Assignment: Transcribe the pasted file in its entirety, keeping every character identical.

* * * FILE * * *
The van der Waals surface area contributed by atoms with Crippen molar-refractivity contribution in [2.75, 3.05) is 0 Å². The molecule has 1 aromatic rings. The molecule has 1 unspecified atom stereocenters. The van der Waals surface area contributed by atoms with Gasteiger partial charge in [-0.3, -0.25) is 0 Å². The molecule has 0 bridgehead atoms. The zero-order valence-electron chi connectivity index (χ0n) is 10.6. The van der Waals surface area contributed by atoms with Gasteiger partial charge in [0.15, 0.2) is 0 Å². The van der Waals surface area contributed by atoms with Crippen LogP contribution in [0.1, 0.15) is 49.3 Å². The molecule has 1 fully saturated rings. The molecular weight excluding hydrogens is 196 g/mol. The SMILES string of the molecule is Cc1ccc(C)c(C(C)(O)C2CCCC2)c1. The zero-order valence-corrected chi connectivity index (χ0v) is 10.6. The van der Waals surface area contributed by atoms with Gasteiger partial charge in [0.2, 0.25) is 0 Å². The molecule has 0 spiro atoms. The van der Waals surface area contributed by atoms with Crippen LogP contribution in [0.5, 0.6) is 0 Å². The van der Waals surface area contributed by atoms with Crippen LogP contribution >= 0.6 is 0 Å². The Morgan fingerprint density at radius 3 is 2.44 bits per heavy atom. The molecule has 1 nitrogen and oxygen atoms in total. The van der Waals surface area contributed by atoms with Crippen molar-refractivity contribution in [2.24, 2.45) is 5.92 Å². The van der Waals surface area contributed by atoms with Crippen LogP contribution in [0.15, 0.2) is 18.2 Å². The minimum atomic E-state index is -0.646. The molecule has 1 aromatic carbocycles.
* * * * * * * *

The van der Waals surface area contributed by atoms with Crippen molar-refractivity contribution in [2.75, 3.05) is 0 Å². The molecule has 1 aromatic rings. The molecule has 1 unspecified atom stereocenters. The van der Waals surface area contributed by atoms with Gasteiger partial charge in [-0.3, -0.25) is 0 Å². The molecule has 0 bridgehead atoms. The zero-order valence-electron chi connectivity index (χ0n) is 10.6. The van der Waals surface area contributed by atoms with Gasteiger partial charge in [0.15, 0.2) is 0 Å². The van der Waals surface area contributed by atoms with Crippen LogP contribution in [0.1, 0.15) is 49.3 Å². The molecule has 1 fully saturated rings. The molecular weight excluding hydrogens is 196 g/mol. The SMILES string of the molecule is Cc1ccc(C)c(C(C)(O)C2CCCC2)c1. The zero-order valence-corrected chi connectivity index (χ0v) is 10.6. The van der Waals surface area contributed by atoms with Gasteiger partial charge in [0.2, 0.25) is 0 Å². The molecule has 0 spiro atoms. The van der Waals surface area contributed by atoms with Crippen LogP contribution in [0.5, 0.6) is 0 Å². The van der Waals surface area contributed by atoms with Crippen LogP contribution >= 0.6 is 0 Å². The Morgan fingerprint density at radius 3 is 2.44 bits per heavy atom. The molecule has 1 nitrogen and oxygen atoms in total. The van der Waals surface area contributed by atoms with Crippen molar-refractivity contribution in [2.24, 2.45) is 5.92 Å². The van der Waals surface area contributed by atoms with Crippen LogP contribution in [0.15, 0.2) is 18.2 Å². The minimum atomic E-state index is -0.646. The molecule has 1 aromatic carbocycles.